Warning and Consideration PRIOR to BYOD Implementation
As long-time educator and editor of From Now On - The Educational Technology Journal, Dr. Jamie McKenzie warns, educators should guard against "toolishness" -- referring to the foolishness of integrating technology before establishing how and why schools should use these devices.
In other words, putting mobile devices in the hands of every teacher and student should not be the first step. Instead, the first focus should be on training teachers, updating lesson plans, and making sure the wireless networks within schools are bulletproof. Sampling mobile devices in a mobile cart setup would be a viable option to try first, before putting devices in each person's hand.
Many schools that chose a 1-to- 1 program as their first step quickly recognized that they weren’t ready. A good example is the Los Angeles Unified school district's failed iPad rollout, which is still in the news as an example to others to learn from their mistakes of not addressing security issues, as well as loss or theft issues.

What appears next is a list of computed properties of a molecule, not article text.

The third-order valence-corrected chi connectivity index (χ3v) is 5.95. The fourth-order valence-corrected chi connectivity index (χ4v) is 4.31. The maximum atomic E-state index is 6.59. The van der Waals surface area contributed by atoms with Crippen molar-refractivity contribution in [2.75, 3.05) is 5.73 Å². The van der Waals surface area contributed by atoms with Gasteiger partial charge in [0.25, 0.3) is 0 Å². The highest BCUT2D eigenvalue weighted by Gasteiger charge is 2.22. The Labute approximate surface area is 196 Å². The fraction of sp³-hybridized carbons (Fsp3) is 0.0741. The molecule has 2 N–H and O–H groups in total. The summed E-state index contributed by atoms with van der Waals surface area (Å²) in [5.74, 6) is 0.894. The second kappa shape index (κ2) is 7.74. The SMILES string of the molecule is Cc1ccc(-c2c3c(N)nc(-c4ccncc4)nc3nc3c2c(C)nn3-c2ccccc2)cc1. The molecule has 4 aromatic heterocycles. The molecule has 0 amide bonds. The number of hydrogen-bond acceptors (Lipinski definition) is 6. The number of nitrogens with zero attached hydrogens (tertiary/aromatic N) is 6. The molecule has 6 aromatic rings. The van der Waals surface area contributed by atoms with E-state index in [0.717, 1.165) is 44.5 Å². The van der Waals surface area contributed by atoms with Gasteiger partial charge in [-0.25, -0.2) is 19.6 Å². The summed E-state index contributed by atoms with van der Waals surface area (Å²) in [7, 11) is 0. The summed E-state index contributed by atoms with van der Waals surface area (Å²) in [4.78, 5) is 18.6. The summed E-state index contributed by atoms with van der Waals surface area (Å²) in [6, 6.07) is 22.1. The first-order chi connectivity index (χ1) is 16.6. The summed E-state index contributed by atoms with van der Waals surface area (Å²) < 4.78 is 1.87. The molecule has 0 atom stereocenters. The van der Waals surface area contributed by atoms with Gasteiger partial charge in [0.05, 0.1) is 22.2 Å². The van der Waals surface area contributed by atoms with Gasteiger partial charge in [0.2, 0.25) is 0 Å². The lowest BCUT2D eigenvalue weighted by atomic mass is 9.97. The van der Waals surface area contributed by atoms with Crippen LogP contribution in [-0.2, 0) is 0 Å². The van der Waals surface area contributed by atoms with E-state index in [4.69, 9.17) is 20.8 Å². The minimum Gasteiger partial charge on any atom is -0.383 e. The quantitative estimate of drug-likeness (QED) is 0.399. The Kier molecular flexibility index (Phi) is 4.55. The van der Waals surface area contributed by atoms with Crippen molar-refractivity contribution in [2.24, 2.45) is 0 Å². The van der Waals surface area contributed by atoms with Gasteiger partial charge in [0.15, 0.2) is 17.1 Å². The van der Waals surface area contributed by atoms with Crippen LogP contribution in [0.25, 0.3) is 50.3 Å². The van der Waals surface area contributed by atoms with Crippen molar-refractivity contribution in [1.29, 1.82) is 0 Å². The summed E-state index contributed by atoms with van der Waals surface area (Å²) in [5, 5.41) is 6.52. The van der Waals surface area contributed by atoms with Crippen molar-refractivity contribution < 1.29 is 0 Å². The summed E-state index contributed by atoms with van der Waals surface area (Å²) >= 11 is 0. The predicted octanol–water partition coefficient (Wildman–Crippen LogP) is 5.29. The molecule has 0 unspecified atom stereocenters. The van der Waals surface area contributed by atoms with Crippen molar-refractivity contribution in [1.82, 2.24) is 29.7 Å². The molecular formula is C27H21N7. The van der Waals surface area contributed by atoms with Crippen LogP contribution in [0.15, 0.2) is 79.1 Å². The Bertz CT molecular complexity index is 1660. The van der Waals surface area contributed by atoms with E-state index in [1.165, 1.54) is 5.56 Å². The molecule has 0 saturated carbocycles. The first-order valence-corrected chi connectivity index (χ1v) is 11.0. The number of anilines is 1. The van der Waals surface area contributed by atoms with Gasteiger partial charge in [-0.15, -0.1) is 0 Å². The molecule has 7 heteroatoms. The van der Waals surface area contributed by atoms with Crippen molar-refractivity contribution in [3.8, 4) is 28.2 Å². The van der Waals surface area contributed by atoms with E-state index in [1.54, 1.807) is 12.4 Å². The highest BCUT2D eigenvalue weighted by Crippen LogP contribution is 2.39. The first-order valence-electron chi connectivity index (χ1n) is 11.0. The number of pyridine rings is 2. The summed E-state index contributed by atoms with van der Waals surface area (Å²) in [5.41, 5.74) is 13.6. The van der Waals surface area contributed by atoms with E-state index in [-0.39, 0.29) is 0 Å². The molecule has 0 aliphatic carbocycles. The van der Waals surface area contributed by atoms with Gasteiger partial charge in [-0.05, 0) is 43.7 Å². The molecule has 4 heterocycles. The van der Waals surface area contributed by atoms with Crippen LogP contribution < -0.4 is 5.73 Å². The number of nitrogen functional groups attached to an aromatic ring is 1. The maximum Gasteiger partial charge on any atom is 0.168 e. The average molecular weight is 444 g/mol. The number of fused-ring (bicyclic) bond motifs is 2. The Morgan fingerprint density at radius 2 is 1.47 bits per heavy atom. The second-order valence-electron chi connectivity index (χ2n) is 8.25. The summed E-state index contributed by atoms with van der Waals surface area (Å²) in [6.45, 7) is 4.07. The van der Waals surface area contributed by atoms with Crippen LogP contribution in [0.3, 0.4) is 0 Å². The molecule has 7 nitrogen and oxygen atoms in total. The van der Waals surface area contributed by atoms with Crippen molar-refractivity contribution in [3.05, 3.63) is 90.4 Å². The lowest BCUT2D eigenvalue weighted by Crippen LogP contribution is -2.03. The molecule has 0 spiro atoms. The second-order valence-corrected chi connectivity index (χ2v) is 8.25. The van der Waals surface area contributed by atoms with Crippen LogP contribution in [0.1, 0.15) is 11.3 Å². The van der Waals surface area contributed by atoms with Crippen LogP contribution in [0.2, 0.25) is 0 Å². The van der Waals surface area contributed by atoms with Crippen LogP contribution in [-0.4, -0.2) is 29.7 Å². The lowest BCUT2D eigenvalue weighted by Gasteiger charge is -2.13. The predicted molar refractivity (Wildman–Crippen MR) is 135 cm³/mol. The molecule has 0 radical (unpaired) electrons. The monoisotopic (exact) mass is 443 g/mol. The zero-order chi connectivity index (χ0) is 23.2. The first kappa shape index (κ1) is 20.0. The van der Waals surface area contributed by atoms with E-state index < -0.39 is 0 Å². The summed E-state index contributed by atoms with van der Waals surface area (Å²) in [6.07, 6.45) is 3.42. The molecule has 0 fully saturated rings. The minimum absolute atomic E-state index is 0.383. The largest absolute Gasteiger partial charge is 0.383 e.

Top 6 Mobile Brands and Products for Student Learning
Once a school district's administrator and board of directors have determined their schools are ready for digital devices, how do principals, teachers, superintendents, and technology directors decide the best devices for students in their schools?
Here are six of the mobile brands and products deemed best for student learning, based on surveys and feedback:
Laptop/Ultrabook – A laptop or ultrabook offers the most flexibility and computing power of all mobile devices. Schools and educators should not abandon computing in the classroom, because most of the world still runs on computers. Even though tablets have become increasingly popular and have taken market share away from laptops, it does not mean that computing is not important. Laptops and ultrabooks provide the convenience and options of a computer, without the encumbrance of finding the space for a computer monitor and tower.